WC Fields and Mae West

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Dog Day Afternoon

Dog Day Afternoon

    Look at all those 1960s heist movies – gents with David Niven accents in cat-burglar outfits effortlessly walking out of Monte Carlo with a heist of diamonds. How different the 1970s heist movie. In the decade when it became apparent that, economically, everything was falling apart, director Sidney Lumet caught the mood perfectly … Read more

Jeremy Theobald in Christopher Nolan's debut, Following

Following

    Can you honestly tell from Following, that its first-time director Christopher Nolan is only two years away from making Memento, the film that put him on Hollywood producers’ speed-dials? Shot on weekends and holidays guerrilla-style around London for about $6,000, it is a real “you saw it here first” effort and the acting … Read more

The Third Man

The Third Man

    So much is right about the Third Man that could have gone so wrong. Producer David O. Selznick wanted it shot entirely on studio sets. Director Carol Reed disagreed and won, which is why it’s shot on the dank streets of post-war Vienna, a city as overrun with black marketeers as the film … Read more

Lorraine Stanley and Georgia Groome in London to Brighton

London to Brighton

London, 3.07am, in a horrible manky toilet, Joanne, a very young girl (Georgia Groome) is having the lipstick wiped from her teary face by Kelly, an older woman (Lorraine Stanley), whose bulldog features have taken a battering and who’s wearing a skirt so short she can only be a prostitute. Who are they? What’s going … Read more

Traffic

Traffic

      Traffic started life as Traffik, a 1989 mega-mini-series following the heroin trail from Pakistan through Germany and into the UK. It was brutal, it was gruelling and it was a cracker. The decision to remake it as a leg-knotting 2hr 20 min single film, and transfer the action to Mexico and the … Read more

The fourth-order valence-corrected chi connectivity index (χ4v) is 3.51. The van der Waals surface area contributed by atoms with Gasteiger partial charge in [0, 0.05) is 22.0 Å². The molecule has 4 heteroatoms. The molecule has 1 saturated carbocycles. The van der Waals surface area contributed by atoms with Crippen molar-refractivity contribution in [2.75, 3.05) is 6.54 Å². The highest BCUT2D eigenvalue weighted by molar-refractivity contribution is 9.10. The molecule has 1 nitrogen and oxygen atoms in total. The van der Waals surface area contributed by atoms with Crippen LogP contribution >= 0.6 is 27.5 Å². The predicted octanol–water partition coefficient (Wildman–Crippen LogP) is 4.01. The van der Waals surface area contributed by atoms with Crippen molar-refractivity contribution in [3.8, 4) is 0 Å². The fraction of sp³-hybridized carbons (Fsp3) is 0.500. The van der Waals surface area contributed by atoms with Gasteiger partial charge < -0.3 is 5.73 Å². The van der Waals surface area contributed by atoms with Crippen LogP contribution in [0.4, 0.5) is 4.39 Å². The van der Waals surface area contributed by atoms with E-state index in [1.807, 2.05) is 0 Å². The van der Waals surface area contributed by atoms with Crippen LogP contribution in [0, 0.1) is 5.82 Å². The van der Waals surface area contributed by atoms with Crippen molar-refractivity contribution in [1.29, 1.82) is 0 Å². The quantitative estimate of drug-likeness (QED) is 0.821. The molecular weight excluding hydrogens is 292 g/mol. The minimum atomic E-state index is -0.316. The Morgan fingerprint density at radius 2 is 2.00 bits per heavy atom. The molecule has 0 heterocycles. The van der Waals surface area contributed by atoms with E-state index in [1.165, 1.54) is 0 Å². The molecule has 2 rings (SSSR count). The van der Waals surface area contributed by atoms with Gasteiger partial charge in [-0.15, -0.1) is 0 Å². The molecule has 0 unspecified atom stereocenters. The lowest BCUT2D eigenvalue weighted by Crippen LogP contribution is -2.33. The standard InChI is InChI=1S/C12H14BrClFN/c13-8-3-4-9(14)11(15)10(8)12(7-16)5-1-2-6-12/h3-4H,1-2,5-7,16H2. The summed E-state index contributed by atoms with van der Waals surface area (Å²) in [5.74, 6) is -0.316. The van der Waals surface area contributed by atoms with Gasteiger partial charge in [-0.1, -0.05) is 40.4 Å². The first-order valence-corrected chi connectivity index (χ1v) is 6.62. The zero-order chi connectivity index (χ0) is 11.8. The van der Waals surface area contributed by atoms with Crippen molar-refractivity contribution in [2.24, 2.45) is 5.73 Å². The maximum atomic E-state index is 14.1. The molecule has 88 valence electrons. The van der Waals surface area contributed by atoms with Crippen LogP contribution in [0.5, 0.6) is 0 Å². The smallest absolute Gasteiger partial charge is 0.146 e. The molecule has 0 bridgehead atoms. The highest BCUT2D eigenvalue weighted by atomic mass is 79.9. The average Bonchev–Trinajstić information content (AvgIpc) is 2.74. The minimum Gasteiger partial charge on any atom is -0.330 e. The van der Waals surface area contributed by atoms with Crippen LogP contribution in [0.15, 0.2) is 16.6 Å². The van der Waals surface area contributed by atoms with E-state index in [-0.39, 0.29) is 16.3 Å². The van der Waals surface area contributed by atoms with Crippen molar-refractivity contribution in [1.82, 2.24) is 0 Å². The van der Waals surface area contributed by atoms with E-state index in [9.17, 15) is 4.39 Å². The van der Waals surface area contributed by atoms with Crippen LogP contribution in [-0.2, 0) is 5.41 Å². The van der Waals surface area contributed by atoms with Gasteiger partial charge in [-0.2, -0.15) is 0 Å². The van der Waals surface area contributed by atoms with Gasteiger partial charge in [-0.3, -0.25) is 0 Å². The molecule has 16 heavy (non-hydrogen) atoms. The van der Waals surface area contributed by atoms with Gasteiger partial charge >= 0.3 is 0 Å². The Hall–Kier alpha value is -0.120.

Daryl Sabara, Carla Gugino, Alexa Vega and Antonio Banderas in Spy Kids

Spy Kids

    Ever since he’d arrived in 1992 with his made-for-nothing El Mariachi, director Robert Rodriguez had been readying himself for Hollywood primetime. His 1996 grindhouse vampire comedy From Dusk till Dawn had allowed him to play with a big name cast (Harvey Keitel, Juliette Lewis, Salma Hayek and a new-to-movies George Clooney) and special … Read more

Björk and Catherine Deneuve in Dancer in the Dark

Dancer in the Dark

      Is it “Unique” (CNN), “Heartbreaking” (The Independent), “Riveting” (Radio Times)? Or, perhaps, “Ludicrous” (Daily Mail), “Numbing” (Salon.com) or “Grim” (TV Guide)? Lars Von Trier’s low-rent, grainy tale of the Czech immigrant in the USA who is losing her sight, made according to the minimalist Dogme manifesto, won the Palme D’Or at the … Read more

Christopher Walken surveys his kingdom in King of New York

King of New York

      I used to work at a magazine and would get a lot of DVDs in for review purposes. King of New York was the one that really got all my co-workers misty eyed. They started quoting lines from the script, remembering the best bit of the film, asking me if I could … Read more

Simone Signoret and Vera Clouzot in Les Diaboliques

Les Diaboliques

      If you’re working yourself towards film-buffery, you really need to have seen something by master of suspense Henri-Georges Clouzot – “the French Hitchcock” he is often called, when Jacques Deray or Claude Chabrol aren’t using the sobriquet. You may already have seen the masterful The Wages of Fear, Clouzot’s 1953 tale of … Read more

Christine Tremarco and Stuart Sinclair Blyth

Hold Back The Night

    One of the occasional forays behind the camera of Phil Davis, the hugely gifted actor whose face pops up in everything from a Dickens adaptation to a geezer gangster flick. Which is particularly of interest in this film because it’s neither of those. In fact it’s a genre Brits have a fairly low … Read more

Richard Burton in The Spy Who Came in from the Cold

The Spy Who Came In from the Cold

    Based on the breakthrough novel by former spy John Le Carré, shot in black and white to suggest that espionage is unglamorous, dirty work and starring a hollowed out Richard Burton, The Spy Who Came In from the Cold is as far from James Bond as it’s possible to get – further, even … Read more

Emil Jannings and Marlene Dietrich in The Blue Angel

The Blue Angel

    This is the film that made Marlene Dietrich a household scandal back in 1930. It’s the story of how a pompous but respectable schoolteacher is lured on to the rocks by Lola-Lola, the nightclub singer in a Weimar-era club who can’t help “Falling in Love Again” (which Dietrich sings here). Poor Emil Jannings, … Read more

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